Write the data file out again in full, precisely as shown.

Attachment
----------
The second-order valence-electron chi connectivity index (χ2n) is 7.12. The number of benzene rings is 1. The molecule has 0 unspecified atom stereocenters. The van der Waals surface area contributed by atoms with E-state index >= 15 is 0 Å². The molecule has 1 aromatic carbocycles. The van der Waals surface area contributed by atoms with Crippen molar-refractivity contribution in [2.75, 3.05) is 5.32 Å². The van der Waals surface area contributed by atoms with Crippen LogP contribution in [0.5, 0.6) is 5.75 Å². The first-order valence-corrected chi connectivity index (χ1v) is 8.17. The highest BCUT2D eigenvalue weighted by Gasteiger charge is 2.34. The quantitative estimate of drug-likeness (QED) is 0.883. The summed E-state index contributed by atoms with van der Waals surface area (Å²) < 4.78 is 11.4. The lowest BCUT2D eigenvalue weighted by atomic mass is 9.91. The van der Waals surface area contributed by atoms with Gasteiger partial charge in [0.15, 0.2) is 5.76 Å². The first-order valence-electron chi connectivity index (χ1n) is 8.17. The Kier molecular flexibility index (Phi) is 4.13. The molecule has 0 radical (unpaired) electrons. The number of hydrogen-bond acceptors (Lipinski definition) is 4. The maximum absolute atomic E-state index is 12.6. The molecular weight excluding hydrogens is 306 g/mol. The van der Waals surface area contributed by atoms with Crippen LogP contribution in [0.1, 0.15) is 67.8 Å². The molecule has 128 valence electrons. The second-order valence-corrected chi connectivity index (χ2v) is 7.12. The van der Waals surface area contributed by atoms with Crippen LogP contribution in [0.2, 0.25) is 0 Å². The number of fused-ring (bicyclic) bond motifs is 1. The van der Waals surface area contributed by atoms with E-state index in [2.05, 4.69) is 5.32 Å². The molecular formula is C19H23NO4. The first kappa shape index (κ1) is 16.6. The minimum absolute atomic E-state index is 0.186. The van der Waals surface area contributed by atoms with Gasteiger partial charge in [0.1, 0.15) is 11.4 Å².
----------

The second-order valence-electron chi connectivity index (χ2n) is 7.12. The number of benzene rings is 1. The molecule has 0 unspecified atom stereocenters. The van der Waals surface area contributed by atoms with E-state index >= 15 is 0 Å². The molecule has 1 aromatic carbocycles. The van der Waals surface area contributed by atoms with Crippen molar-refractivity contribution in [2.75, 3.05) is 5.32 Å². The van der Waals surface area contributed by atoms with Crippen LogP contribution in [0.5, 0.6) is 5.75 Å². The first-order valence-corrected chi connectivity index (χ1v) is 8.17. The highest BCUT2D eigenvalue weighted by Gasteiger charge is 2.34. The quantitative estimate of drug-likeness (QED) is 0.883. The summed E-state index contributed by atoms with van der Waals surface area (Å²) < 4.78 is 11.4. The lowest BCUT2D eigenvalue weighted by atomic mass is 9.91. The van der Waals surface area contributed by atoms with Gasteiger partial charge in [0.15, 0.2) is 5.76 Å². The first-order valence-electron chi connectivity index (χ1n) is 8.17. The Kier molecular flexibility index (Phi) is 4.13. The molecule has 0 radical (unpaired) electrons. The number of hydrogen-bond acceptors (Lipinski definition) is 4. The maximum absolute atomic E-state index is 12.6. The molecular weight excluding hydrogens is 306 g/mol. The van der Waals surface area contributed by atoms with Crippen LogP contribution in [0.1, 0.15) is 67.8 Å². The molecule has 128 valence electrons. The second-order valence-corrected chi connectivity index (χ2v) is 7.12. The van der Waals surface area contributed by atoms with Crippen LogP contribution in [0.2, 0.25) is 0 Å². The number of fused-ring (bicyclic) bond motifs is 1. The van der Waals surface area contributed by atoms with E-state index in [2.05, 4.69) is 5.32 Å². The molecular formula is C19H23NO4. The first kappa shape index (κ1) is 16.6. The minimum absolute atomic E-state index is 0.186. The van der Waals surface area contributed by atoms with Gasteiger partial charge in [0.1, 0.15) is 11.4 Å².